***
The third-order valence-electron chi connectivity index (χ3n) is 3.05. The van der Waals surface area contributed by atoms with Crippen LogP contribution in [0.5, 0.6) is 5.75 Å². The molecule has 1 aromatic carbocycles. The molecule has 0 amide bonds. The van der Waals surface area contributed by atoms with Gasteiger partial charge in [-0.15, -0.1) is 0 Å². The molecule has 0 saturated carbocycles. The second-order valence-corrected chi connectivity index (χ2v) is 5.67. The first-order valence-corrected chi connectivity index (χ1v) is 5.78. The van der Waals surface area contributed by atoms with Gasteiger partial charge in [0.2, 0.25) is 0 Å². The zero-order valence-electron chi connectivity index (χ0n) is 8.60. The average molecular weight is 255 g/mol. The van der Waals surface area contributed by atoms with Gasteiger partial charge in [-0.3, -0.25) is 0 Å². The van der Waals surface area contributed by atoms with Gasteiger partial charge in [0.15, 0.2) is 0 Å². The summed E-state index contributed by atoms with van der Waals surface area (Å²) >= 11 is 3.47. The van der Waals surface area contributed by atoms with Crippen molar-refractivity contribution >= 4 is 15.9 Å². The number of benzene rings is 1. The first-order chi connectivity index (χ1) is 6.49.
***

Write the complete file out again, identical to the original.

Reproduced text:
The third-order valence-electron chi connectivity index (χ3n) is 3.05. The van der Waals surface area contributed by atoms with Crippen LogP contribution in [0.5, 0.6) is 5.75 Å². The molecule has 1 aromatic carbocycles. The molecule has 0 amide bonds. The van der Waals surface area contributed by atoms with Gasteiger partial charge in [-0.15, -0.1) is 0 Å². The molecule has 0 saturated carbocycles. The second-order valence-corrected chi connectivity index (χ2v) is 5.67. The first-order valence-corrected chi connectivity index (χ1v) is 5.78. The van der Waals surface area contributed by atoms with Gasteiger partial charge in [0.2, 0.25) is 0 Å². The zero-order valence-electron chi connectivity index (χ0n) is 8.60. The average molecular weight is 255 g/mol. The van der Waals surface area contributed by atoms with Gasteiger partial charge in [-0.3, -0.25) is 0 Å². The van der Waals surface area contributed by atoms with Gasteiger partial charge in [0.15, 0.2) is 0 Å². The summed E-state index contributed by atoms with van der Waals surface area (Å²) >= 11 is 3.47. The van der Waals surface area contributed by atoms with Crippen molar-refractivity contribution >= 4 is 15.9 Å². The number of benzene rings is 1. The first-order chi connectivity index (χ1) is 6.49.